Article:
Stats Show Autism Rising, But Who’s Really Autistic?
Disability Scoop: Autism is a spectrum. Is it such a bad thing for somebody like Graham to be a part of this spectrum?
Erik Linthorst: The conventional wisdom 10 or 15 years ago was that it didn’t matter. The idea was that these kids are all in serious need of help, so let’s not worry about the nuances of what each particular kid’s diagnosis is. Let’s just give it one name, raise a big flag, raise funds and let’s research. Let’s get them help. I think it made sense at the time.
But here’s the downside of lumping all of these kids on the autism spectrum. One, the treatment isn’t necessarily going to be right. Two, you’re spending all this money on researching autism and you’re studying kids who all have an autism diagnosis. But when they get the results they start realizing that they’re comparing apples to oranges. These kids all have an autism diagnosis, but they really have different disorders. So what does that do to the research? In many ways it invalidates the results. So both on the research side and on the treatment side, I think there’s a real fallout.
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The other thing I would say is that there’s a backlog of people needing help. Wouldn’t it be better for all the kids with classic autism not to have to wait in line behind all the kids who maybe don’t have autism and for whom maybe the treatment isn’t appropriate?
Disability Scoop: Does Graham still have an autism diagnosis?
Erik Linthorst: Technically he does. Our developmental pediatrician who originally gave us the diagnosis said there’s no reason to take it away. Graham just started kindergarten. Fortunately for us our school district is great and they came to the table with a full complement of services for Graham. But for most families, that would not be the case and to have an autism diagnosis in your back pocket to lay on the table is a great thing to have when you’re trying to get services.
Disability Scoop: What do you say to parents who know autism isn’t an appropriate diagnosis, but who can’t afford to privately pay for the therapy they think is most appropriate?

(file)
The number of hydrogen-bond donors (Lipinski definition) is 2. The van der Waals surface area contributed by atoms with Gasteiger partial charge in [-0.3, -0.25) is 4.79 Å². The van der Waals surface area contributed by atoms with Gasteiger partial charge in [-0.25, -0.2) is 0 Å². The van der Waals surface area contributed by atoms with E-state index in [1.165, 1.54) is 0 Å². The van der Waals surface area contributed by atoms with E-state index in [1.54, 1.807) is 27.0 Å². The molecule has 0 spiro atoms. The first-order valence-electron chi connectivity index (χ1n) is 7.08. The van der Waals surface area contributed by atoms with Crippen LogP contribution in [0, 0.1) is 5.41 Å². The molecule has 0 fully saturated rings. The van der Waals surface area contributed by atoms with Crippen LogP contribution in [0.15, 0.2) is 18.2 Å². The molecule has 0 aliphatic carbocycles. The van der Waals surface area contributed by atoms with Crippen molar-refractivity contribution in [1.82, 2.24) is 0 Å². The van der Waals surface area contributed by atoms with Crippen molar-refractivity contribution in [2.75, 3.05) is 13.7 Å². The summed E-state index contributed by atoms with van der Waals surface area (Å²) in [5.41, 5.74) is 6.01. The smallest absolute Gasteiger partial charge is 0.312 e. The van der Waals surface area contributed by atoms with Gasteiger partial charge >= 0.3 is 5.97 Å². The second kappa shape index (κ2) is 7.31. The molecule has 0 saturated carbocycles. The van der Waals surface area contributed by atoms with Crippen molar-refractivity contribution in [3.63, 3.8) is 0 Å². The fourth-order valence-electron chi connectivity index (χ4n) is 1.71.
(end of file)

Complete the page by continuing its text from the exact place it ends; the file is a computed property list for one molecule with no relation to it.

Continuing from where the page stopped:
Erik Linthorst: That was us. We took an autism diagnosis because our doctor said that’s what we needed and we went with state-funded services because it was paid for. We were very fortunate because when I finally realized that the therapy provided by the state wasn’t right for Graham, we were able to pay out of pocket.
But for parents who can’t afford it, there aren’t a lot of answers and that’s not okay. I made the movie to try to illuminate this issue so that we can see systemic change.
In the meantime, there are things you can do. For example, we were able to get part of our floortime program (a type of therapy) funded through the state of California by setting up the program and paying for it for a little while and then inviting the state to our house and showing them our program. We showed them how we track data, how we set goals. They came back to us and said we’ll fund a portion of your program but you have to call it a behavioral intervention. You can’t call it floortime. So we were actually able to get them to fund a portion of our program.
Disability Scoop: What’s the message from your experience?
Erik Linthorst: It’s a parent empowerment message really. You know best for your child. If something’s not sitting right with you – whether it’s the diagnosis or the treatment that he’s been prescribed – then it’s not right. Sometimes you need to push through the usual answers and sometimes you need to advocate.
Another message that I hope comes through is that it’s hard and it’s draining and there’s a tremendous amount of time and energy. I’m not trying to paint a rosy picture. It’s tough work but we can make this easier on families if we make some changes to the way the system is currently run.
“Autistic-Like: Graham’s Story” will screen in 80 cities around the world in October.